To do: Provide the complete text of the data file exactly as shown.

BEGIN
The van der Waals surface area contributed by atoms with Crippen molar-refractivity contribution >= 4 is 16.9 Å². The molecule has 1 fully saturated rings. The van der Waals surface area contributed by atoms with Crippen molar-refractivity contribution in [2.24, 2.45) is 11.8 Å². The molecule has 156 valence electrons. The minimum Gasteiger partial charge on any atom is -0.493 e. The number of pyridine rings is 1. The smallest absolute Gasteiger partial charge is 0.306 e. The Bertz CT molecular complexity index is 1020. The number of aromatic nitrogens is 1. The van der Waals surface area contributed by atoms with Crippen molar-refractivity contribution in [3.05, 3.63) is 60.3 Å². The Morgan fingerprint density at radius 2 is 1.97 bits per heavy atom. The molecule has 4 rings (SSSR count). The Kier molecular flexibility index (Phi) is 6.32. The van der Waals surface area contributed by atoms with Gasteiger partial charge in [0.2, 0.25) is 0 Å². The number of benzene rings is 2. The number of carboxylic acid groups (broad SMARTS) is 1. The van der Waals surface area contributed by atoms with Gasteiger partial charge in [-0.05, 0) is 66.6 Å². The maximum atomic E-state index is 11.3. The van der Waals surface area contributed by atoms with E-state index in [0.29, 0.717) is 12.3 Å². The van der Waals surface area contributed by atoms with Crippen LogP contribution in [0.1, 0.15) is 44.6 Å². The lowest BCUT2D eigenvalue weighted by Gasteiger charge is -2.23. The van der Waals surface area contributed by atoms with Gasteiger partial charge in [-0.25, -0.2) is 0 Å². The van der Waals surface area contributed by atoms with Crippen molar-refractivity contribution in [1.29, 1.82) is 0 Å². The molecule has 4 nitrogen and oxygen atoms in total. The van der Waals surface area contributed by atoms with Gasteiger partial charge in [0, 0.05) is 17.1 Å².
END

The van der Waals surface area contributed by atoms with Crippen molar-refractivity contribution >= 4 is 16.9 Å². The molecule has 1 fully saturated rings. The van der Waals surface area contributed by atoms with Crippen molar-refractivity contribution in [2.24, 2.45) is 11.8 Å². The molecule has 156 valence electrons. The minimum Gasteiger partial charge on any atom is -0.493 e. The number of pyridine rings is 1. The smallest absolute Gasteiger partial charge is 0.306 e. The Bertz CT molecular complexity index is 1020. The number of aromatic nitrogens is 1. The van der Waals surface area contributed by atoms with Crippen molar-refractivity contribution in [3.05, 3.63) is 60.3 Å². The Morgan fingerprint density at radius 2 is 1.97 bits per heavy atom. The molecule has 4 rings (SSSR count). The Kier molecular flexibility index (Phi) is 6.32. The van der Waals surface area contributed by atoms with Gasteiger partial charge in [0.2, 0.25) is 0 Å². The number of benzene rings is 2. The number of carboxylic acid groups (broad SMARTS) is 1. The van der Waals surface area contributed by atoms with Gasteiger partial charge in [-0.05, 0) is 66.6 Å². The maximum atomic E-state index is 11.3. The van der Waals surface area contributed by atoms with E-state index in [0.29, 0.717) is 12.3 Å². The van der Waals surface area contributed by atoms with Crippen LogP contribution in [0.1, 0.15) is 44.6 Å². The lowest BCUT2D eigenvalue weighted by Gasteiger charge is -2.23. The van der Waals surface area contributed by atoms with Gasteiger partial charge in [-0.25, -0.2) is 0 Å². The van der Waals surface area contributed by atoms with Crippen molar-refractivity contribution in [1.29, 1.82) is 0 Å². The molecule has 4 nitrogen and oxygen atoms in total. The van der Waals surface area contributed by atoms with Gasteiger partial charge in [0, 0.05) is 17.1 Å².